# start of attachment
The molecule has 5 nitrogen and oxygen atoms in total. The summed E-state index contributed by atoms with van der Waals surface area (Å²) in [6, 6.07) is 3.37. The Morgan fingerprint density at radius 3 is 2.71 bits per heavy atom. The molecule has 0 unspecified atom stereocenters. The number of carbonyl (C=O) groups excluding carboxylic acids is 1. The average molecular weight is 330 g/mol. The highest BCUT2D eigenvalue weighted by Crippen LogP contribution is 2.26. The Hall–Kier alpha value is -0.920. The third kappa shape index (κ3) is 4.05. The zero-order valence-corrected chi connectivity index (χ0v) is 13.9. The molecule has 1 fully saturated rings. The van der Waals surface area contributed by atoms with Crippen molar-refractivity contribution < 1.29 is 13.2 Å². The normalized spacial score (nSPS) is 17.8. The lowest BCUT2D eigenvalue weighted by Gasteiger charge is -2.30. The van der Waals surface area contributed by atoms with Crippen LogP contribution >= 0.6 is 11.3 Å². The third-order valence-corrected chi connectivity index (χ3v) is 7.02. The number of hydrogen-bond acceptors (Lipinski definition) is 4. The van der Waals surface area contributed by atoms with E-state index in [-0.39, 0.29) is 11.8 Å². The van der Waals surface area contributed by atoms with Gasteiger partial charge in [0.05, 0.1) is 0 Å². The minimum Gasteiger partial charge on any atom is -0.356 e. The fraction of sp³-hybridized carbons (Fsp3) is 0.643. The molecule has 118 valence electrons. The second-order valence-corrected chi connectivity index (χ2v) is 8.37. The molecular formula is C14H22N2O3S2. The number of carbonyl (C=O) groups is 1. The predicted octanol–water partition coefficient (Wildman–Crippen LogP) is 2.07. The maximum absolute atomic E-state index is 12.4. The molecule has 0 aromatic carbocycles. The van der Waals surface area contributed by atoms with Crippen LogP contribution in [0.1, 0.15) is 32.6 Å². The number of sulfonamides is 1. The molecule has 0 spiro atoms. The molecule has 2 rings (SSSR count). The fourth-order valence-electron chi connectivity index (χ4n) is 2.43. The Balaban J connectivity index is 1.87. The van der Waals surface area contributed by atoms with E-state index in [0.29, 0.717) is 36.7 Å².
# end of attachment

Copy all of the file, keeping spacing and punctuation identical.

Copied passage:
The molecule has 5 nitrogen and oxygen atoms in total. The summed E-state index contributed by atoms with van der Waals surface area (Å²) in [6, 6.07) is 3.37. The Morgan fingerprint density at radius 3 is 2.71 bits per heavy atom. The molecule has 0 unspecified atom stereocenters. The number of carbonyl (C=O) groups excluding carboxylic acids is 1. The average molecular weight is 330 g/mol. The highest BCUT2D eigenvalue weighted by Crippen LogP contribution is 2.26. The Hall–Kier alpha value is -0.920. The third kappa shape index (κ3) is 4.05. The zero-order valence-corrected chi connectivity index (χ0v) is 13.9. The molecule has 1 fully saturated rings. The van der Waals surface area contributed by atoms with Crippen molar-refractivity contribution < 1.29 is 13.2 Å². The normalized spacial score (nSPS) is 17.8. The lowest BCUT2D eigenvalue weighted by Gasteiger charge is -2.30. The van der Waals surface area contributed by atoms with Crippen LogP contribution >= 0.6 is 11.3 Å². The third-order valence-corrected chi connectivity index (χ3v) is 7.02. The number of hydrogen-bond acceptors (Lipinski definition) is 4. The van der Waals surface area contributed by atoms with E-state index in [-0.39, 0.29) is 11.8 Å². The van der Waals surface area contributed by atoms with Gasteiger partial charge in [0.05, 0.1) is 0 Å². The minimum Gasteiger partial charge on any atom is -0.356 e. The fraction of sp³-hybridized carbons (Fsp3) is 0.643. The molecule has 118 valence electrons. The second-order valence-corrected chi connectivity index (χ2v) is 8.37. The molecular formula is C14H22N2O3S2. The number of carbonyl (C=O) groups is 1. The predicted octanol–water partition coefficient (Wildman–Crippen LogP) is 2.07. The maximum absolute atomic E-state index is 12.4. The molecule has 0 aromatic carbocycles. The van der Waals surface area contributed by atoms with Crippen LogP contribution in [0.1, 0.15) is 32.6 Å². The number of sulfonamides is 1. The molecule has 0 spiro atoms. The molecule has 2 rings (SSSR count). The fourth-order valence-electron chi connectivity index (χ4n) is 2.43. The Balaban J connectivity index is 1.87. The van der Waals surface area contributed by atoms with E-state index in [0.29, 0.717) is 36.7 Å².